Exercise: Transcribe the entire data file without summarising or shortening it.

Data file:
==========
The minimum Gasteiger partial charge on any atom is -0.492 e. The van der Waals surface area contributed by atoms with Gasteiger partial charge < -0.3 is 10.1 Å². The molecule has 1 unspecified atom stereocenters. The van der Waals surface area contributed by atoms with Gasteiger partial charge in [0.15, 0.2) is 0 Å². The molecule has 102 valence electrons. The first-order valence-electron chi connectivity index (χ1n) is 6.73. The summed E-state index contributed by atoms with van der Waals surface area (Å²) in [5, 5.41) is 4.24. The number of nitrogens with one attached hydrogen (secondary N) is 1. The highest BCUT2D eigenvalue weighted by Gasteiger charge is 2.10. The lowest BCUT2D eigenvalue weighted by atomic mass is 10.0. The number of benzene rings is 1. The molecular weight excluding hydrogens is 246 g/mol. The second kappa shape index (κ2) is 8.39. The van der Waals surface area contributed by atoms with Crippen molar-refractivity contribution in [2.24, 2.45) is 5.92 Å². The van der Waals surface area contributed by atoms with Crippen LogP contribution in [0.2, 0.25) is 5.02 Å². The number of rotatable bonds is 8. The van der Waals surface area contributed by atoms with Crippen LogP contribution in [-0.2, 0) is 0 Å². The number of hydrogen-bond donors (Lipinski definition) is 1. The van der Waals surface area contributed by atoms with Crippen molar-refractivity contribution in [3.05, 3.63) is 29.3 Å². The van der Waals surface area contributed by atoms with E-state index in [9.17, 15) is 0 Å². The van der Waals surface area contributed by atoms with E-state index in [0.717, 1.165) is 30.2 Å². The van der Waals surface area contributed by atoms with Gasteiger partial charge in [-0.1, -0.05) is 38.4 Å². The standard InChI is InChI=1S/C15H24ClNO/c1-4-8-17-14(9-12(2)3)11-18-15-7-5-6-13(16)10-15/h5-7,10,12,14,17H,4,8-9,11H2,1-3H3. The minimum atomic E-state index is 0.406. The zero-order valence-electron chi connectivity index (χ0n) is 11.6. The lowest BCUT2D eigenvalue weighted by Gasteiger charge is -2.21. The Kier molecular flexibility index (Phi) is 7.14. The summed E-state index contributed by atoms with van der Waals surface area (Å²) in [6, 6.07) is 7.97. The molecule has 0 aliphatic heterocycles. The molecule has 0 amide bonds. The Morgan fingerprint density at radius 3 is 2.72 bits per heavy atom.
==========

The minimum Gasteiger partial charge on any atom is -0.492 e. The van der Waals surface area contributed by atoms with Gasteiger partial charge < -0.3 is 10.1 Å². The molecule has 1 unspecified atom stereocenters. The van der Waals surface area contributed by atoms with Gasteiger partial charge in [0.15, 0.2) is 0 Å². The molecule has 102 valence electrons. The first-order valence-electron chi connectivity index (χ1n) is 6.73. The summed E-state index contributed by atoms with van der Waals surface area (Å²) in [5, 5.41) is 4.24. The number of nitrogens with one attached hydrogen (secondary N) is 1. The highest BCUT2D eigenvalue weighted by Gasteiger charge is 2.10. The lowest BCUT2D eigenvalue weighted by atomic mass is 10.0. The number of benzene rings is 1. The molecular weight excluding hydrogens is 246 g/mol. The second kappa shape index (κ2) is 8.39. The van der Waals surface area contributed by atoms with Crippen molar-refractivity contribution in [2.24, 2.45) is 5.92 Å². The van der Waals surface area contributed by atoms with Crippen LogP contribution in [0.2, 0.25) is 5.02 Å². The number of rotatable bonds is 8. The van der Waals surface area contributed by atoms with Crippen LogP contribution in [-0.2, 0) is 0 Å². The number of hydrogen-bond donors (Lipinski definition) is 1. The van der Waals surface area contributed by atoms with Crippen molar-refractivity contribution in [3.05, 3.63) is 29.3 Å². The van der Waals surface area contributed by atoms with E-state index in [9.17, 15) is 0 Å². The van der Waals surface area contributed by atoms with E-state index in [0.717, 1.165) is 30.2 Å². The van der Waals surface area contributed by atoms with Gasteiger partial charge in [-0.1, -0.05) is 38.4 Å². The standard InChI is InChI=1S/C15H24ClNO/c1-4-8-17-14(9-12(2)3)11-18-15-7-5-6-13(16)10-15/h5-7,10,12,14,17H,4,8-9,11H2,1-3H3. The minimum atomic E-state index is 0.406. The zero-order valence-electron chi connectivity index (χ0n) is 11.6. The lowest BCUT2D eigenvalue weighted by Gasteiger charge is -2.21. The Kier molecular flexibility index (Phi) is 7.14. The summed E-state index contributed by atoms with van der Waals surface area (Å²) in [6, 6.07) is 7.97. The molecule has 0 aliphatic heterocycles. The molecule has 0 amide bonds. The Morgan fingerprint density at radius 3 is 2.72 bits per heavy atom.